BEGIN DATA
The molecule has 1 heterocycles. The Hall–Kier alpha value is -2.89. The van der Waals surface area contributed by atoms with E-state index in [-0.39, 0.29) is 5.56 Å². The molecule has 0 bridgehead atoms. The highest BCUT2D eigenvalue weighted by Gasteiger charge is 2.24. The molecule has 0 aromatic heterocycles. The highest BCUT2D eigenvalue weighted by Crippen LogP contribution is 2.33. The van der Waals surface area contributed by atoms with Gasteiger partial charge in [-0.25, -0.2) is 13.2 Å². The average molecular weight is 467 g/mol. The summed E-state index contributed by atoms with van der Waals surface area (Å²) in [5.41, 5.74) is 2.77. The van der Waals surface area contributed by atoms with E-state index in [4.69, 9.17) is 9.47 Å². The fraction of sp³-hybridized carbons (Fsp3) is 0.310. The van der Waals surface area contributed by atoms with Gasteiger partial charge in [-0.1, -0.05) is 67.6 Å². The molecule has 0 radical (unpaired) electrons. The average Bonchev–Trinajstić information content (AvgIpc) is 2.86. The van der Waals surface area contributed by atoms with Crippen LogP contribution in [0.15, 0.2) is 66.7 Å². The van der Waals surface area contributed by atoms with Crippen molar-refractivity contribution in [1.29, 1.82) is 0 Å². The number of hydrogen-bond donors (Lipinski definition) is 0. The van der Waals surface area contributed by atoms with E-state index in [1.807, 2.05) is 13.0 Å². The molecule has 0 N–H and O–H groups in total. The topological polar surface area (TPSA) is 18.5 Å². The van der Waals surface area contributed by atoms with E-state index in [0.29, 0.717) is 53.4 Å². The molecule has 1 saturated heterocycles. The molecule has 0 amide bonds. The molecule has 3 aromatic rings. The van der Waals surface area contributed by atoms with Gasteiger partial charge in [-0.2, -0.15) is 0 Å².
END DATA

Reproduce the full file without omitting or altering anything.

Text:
The molecule has 1 heterocycles. The Hall–Kier alpha value is -2.89. The van der Waals surface area contributed by atoms with E-state index in [-0.39, 0.29) is 5.56 Å². The molecule has 0 bridgehead atoms. The highest BCUT2D eigenvalue weighted by Gasteiger charge is 2.24. The molecule has 0 aromatic heterocycles. The highest BCUT2D eigenvalue weighted by Crippen LogP contribution is 2.33. The van der Waals surface area contributed by atoms with Gasteiger partial charge in [-0.25, -0.2) is 13.2 Å². The average molecular weight is 467 g/mol. The summed E-state index contributed by atoms with van der Waals surface area (Å²) in [5.41, 5.74) is 2.77. The van der Waals surface area contributed by atoms with E-state index in [4.69, 9.17) is 9.47 Å². The fraction of sp³-hybridized carbons (Fsp3) is 0.310. The van der Waals surface area contributed by atoms with Gasteiger partial charge in [-0.1, -0.05) is 67.6 Å². The molecule has 0 radical (unpaired) electrons. The average Bonchev–Trinajstić information content (AvgIpc) is 2.86. The van der Waals surface area contributed by atoms with Crippen LogP contribution in [0.15, 0.2) is 66.7 Å². The van der Waals surface area contributed by atoms with Crippen molar-refractivity contribution in [1.29, 1.82) is 0 Å². The number of hydrogen-bond donors (Lipinski definition) is 0. The van der Waals surface area contributed by atoms with E-state index in [1.807, 2.05) is 13.0 Å². The molecule has 0 N–H and O–H groups in total. The topological polar surface area (TPSA) is 18.5 Å². The van der Waals surface area contributed by atoms with E-state index in [0.29, 0.717) is 53.4 Å². The molecule has 1 saturated heterocycles. The molecule has 0 amide bonds. The molecule has 3 aromatic rings. The van der Waals surface area contributed by atoms with Gasteiger partial charge in [-0.2, -0.15) is 0 Å².